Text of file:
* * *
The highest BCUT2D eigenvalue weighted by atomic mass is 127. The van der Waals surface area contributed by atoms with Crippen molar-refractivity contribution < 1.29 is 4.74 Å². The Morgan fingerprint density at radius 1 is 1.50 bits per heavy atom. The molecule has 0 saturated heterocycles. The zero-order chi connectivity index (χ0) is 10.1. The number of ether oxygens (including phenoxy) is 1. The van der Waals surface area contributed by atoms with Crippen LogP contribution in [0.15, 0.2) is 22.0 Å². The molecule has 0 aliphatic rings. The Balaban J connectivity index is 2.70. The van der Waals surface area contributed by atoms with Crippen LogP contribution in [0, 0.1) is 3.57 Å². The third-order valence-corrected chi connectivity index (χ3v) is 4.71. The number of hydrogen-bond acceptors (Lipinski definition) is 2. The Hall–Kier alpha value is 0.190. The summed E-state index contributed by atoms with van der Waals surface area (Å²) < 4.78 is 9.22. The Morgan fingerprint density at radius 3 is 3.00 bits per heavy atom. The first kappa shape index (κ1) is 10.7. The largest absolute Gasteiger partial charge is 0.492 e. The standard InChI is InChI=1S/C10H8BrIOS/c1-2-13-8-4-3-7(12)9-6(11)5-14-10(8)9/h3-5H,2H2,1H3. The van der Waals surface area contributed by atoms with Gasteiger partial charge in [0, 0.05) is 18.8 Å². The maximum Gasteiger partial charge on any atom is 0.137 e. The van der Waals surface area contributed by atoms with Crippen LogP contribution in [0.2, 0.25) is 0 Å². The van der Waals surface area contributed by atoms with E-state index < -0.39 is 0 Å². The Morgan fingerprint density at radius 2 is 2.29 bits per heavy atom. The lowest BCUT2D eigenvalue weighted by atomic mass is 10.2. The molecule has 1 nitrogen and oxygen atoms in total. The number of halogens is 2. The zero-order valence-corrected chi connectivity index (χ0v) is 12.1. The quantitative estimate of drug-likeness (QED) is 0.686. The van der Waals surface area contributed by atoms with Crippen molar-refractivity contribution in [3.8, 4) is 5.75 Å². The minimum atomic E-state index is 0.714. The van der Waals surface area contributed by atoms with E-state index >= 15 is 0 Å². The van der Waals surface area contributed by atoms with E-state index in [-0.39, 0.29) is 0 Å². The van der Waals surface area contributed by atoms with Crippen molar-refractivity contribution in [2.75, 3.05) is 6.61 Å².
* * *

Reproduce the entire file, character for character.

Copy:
The highest BCUT2D eigenvalue weighted by atomic mass is 127. The van der Waals surface area contributed by atoms with Crippen molar-refractivity contribution < 1.29 is 4.74 Å². The Morgan fingerprint density at radius 1 is 1.50 bits per heavy atom. The molecule has 0 saturated heterocycles. The zero-order chi connectivity index (χ0) is 10.1. The number of ether oxygens (including phenoxy) is 1. The van der Waals surface area contributed by atoms with Crippen LogP contribution in [0.15, 0.2) is 22.0 Å². The molecule has 0 aliphatic rings. The Balaban J connectivity index is 2.70. The van der Waals surface area contributed by atoms with Crippen LogP contribution in [0, 0.1) is 3.57 Å². The third-order valence-corrected chi connectivity index (χ3v) is 4.71. The number of hydrogen-bond acceptors (Lipinski definition) is 2. The Hall–Kier alpha value is 0.190. The summed E-state index contributed by atoms with van der Waals surface area (Å²) < 4.78 is 9.22. The Morgan fingerprint density at radius 3 is 3.00 bits per heavy atom. The first kappa shape index (κ1) is 10.7. The largest absolute Gasteiger partial charge is 0.492 e. The standard InChI is InChI=1S/C10H8BrIOS/c1-2-13-8-4-3-7(12)9-6(11)5-14-10(8)9/h3-5H,2H2,1H3. The van der Waals surface area contributed by atoms with Gasteiger partial charge in [0, 0.05) is 18.8 Å². The maximum Gasteiger partial charge on any atom is 0.137 e. The van der Waals surface area contributed by atoms with Crippen LogP contribution in [0.2, 0.25) is 0 Å². The van der Waals surface area contributed by atoms with E-state index < -0.39 is 0 Å². The Morgan fingerprint density at radius 2 is 2.29 bits per heavy atom. The lowest BCUT2D eigenvalue weighted by atomic mass is 10.2. The molecule has 1 nitrogen and oxygen atoms in total. The number of halogens is 2. The zero-order valence-corrected chi connectivity index (χ0v) is 12.1. The quantitative estimate of drug-likeness (QED) is 0.686. The van der Waals surface area contributed by atoms with Crippen molar-refractivity contribution in [3.8, 4) is 5.75 Å². The minimum atomic E-state index is 0.714. The van der Waals surface area contributed by atoms with E-state index >= 15 is 0 Å². The van der Waals surface area contributed by atoms with E-state index in [-0.39, 0.29) is 0 Å². The van der Waals surface area contributed by atoms with Crippen molar-refractivity contribution in [2.75, 3.05) is 6.61 Å².